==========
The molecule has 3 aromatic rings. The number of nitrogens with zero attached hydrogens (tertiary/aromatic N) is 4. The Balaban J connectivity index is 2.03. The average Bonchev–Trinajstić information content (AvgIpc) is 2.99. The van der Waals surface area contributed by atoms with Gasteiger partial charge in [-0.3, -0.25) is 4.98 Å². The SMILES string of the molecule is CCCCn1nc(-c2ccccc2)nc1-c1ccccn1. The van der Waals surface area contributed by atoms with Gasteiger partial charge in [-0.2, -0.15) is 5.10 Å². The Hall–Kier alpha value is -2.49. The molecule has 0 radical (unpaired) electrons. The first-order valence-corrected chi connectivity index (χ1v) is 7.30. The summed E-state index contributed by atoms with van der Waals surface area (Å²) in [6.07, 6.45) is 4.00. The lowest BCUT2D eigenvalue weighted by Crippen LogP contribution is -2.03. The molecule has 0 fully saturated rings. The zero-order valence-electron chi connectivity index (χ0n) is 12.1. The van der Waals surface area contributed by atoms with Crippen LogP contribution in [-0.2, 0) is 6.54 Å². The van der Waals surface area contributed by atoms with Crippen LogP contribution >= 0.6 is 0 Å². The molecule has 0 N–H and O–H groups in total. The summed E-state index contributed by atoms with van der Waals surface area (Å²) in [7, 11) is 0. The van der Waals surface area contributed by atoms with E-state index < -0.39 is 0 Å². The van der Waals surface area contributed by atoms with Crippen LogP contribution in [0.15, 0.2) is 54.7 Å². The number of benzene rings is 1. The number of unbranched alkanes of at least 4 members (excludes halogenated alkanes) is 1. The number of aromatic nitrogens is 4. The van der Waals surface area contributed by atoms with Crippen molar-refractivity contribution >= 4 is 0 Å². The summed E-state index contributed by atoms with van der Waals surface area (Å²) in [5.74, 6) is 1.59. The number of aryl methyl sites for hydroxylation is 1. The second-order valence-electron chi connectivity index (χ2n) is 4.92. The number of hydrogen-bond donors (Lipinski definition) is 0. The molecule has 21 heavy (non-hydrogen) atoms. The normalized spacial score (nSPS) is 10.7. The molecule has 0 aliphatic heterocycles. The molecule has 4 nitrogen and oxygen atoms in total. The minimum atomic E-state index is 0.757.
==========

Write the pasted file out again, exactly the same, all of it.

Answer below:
The molecule has 3 aromatic rings. The number of nitrogens with zero attached hydrogens (tertiary/aromatic N) is 4. The Balaban J connectivity index is 2.03. The average Bonchev–Trinajstić information content (AvgIpc) is 2.99. The van der Waals surface area contributed by atoms with Gasteiger partial charge in [-0.3, -0.25) is 4.98 Å². The SMILES string of the molecule is CCCCn1nc(-c2ccccc2)nc1-c1ccccn1. The van der Waals surface area contributed by atoms with Gasteiger partial charge in [-0.2, -0.15) is 5.10 Å². The Hall–Kier alpha value is -2.49. The molecule has 0 radical (unpaired) electrons. The first-order valence-corrected chi connectivity index (χ1v) is 7.30. The summed E-state index contributed by atoms with van der Waals surface area (Å²) in [6.07, 6.45) is 4.00. The lowest BCUT2D eigenvalue weighted by Crippen LogP contribution is -2.03. The molecule has 0 fully saturated rings. The zero-order valence-electron chi connectivity index (χ0n) is 12.1. The van der Waals surface area contributed by atoms with Crippen LogP contribution in [-0.2, 0) is 6.54 Å². The van der Waals surface area contributed by atoms with Crippen LogP contribution >= 0.6 is 0 Å². The molecule has 0 N–H and O–H groups in total. The summed E-state index contributed by atoms with van der Waals surface area (Å²) in [7, 11) is 0. The van der Waals surface area contributed by atoms with E-state index < -0.39 is 0 Å². The van der Waals surface area contributed by atoms with Crippen LogP contribution in [0.15, 0.2) is 54.7 Å². The number of benzene rings is 1. The number of unbranched alkanes of at least 4 members (excludes halogenated alkanes) is 1. The number of aromatic nitrogens is 4. The van der Waals surface area contributed by atoms with Crippen molar-refractivity contribution >= 4 is 0 Å². The summed E-state index contributed by atoms with van der Waals surface area (Å²) in [5.74, 6) is 1.59. The number of aryl methyl sites for hydroxylation is 1. The second-order valence-electron chi connectivity index (χ2n) is 4.92. The number of hydrogen-bond donors (Lipinski definition) is 0. The molecule has 21 heavy (non-hydrogen) atoms. The normalized spacial score (nSPS) is 10.7. The molecule has 0 aliphatic heterocycles. The molecule has 4 nitrogen and oxygen atoms in total. The minimum atomic E-state index is 0.757.